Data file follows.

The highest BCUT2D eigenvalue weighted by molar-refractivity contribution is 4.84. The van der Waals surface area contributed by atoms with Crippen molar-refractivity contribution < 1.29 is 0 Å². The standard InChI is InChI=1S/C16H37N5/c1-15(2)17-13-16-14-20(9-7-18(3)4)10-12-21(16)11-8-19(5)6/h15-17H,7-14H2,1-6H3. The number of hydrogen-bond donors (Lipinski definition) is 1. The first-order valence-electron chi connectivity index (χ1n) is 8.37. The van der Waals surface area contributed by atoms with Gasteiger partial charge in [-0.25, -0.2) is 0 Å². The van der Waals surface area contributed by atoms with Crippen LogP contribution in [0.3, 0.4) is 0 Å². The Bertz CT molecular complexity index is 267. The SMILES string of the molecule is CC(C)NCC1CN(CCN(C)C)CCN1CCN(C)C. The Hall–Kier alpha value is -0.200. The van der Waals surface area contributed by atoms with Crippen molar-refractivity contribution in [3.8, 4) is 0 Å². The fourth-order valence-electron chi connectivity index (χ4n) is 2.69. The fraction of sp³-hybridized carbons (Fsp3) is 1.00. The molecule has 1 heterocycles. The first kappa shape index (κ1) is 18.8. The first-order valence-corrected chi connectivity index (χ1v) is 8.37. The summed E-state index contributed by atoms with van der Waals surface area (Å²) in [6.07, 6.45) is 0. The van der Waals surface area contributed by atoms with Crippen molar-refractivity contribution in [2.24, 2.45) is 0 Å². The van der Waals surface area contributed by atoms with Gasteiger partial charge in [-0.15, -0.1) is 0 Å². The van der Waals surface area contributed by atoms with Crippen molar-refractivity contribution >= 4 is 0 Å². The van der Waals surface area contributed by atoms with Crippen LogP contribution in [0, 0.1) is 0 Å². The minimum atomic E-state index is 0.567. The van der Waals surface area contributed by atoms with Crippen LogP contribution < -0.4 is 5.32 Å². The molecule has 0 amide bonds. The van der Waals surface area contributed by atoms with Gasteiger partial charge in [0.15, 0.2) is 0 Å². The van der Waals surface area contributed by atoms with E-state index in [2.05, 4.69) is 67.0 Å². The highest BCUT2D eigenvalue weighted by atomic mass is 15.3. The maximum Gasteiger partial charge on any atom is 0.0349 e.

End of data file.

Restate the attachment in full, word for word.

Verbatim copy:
The highest BCUT2D eigenvalue weighted by molar-refractivity contribution is 4.84. The van der Waals surface area contributed by atoms with Crippen molar-refractivity contribution < 1.29 is 0 Å². The standard InChI is InChI=1S/C16H37N5/c1-15(2)17-13-16-14-20(9-7-18(3)4)10-12-21(16)11-8-19(5)6/h15-17H,7-14H2,1-6H3. The number of hydrogen-bond donors (Lipinski definition) is 1. The first-order valence-electron chi connectivity index (χ1n) is 8.37. The van der Waals surface area contributed by atoms with Gasteiger partial charge in [-0.25, -0.2) is 0 Å². The van der Waals surface area contributed by atoms with Crippen LogP contribution in [0.3, 0.4) is 0 Å². The Bertz CT molecular complexity index is 267. The SMILES string of the molecule is CC(C)NCC1CN(CCN(C)C)CCN1CCN(C)C. The Hall–Kier alpha value is -0.200. The van der Waals surface area contributed by atoms with Crippen molar-refractivity contribution in [3.8, 4) is 0 Å². The fourth-order valence-electron chi connectivity index (χ4n) is 2.69. The fraction of sp³-hybridized carbons (Fsp3) is 1.00. The molecule has 1 heterocycles. The first kappa shape index (κ1) is 18.8. The first-order valence-corrected chi connectivity index (χ1v) is 8.37. The summed E-state index contributed by atoms with van der Waals surface area (Å²) in [6.07, 6.45) is 0. The van der Waals surface area contributed by atoms with Crippen molar-refractivity contribution in [2.24, 2.45) is 0 Å². The van der Waals surface area contributed by atoms with Gasteiger partial charge in [-0.15, -0.1) is 0 Å². The van der Waals surface area contributed by atoms with Crippen molar-refractivity contribution >= 4 is 0 Å². The van der Waals surface area contributed by atoms with Crippen LogP contribution in [0, 0.1) is 0 Å². The minimum atomic E-state index is 0.567. The van der Waals surface area contributed by atoms with Crippen LogP contribution < -0.4 is 5.32 Å². The molecule has 0 amide bonds. The van der Waals surface area contributed by atoms with Gasteiger partial charge in [0.15, 0.2) is 0 Å². The van der Waals surface area contributed by atoms with E-state index in [2.05, 4.69) is 67.0 Å². The highest BCUT2D eigenvalue weighted by atomic mass is 15.3. The maximum Gasteiger partial charge on any atom is 0.0349 e.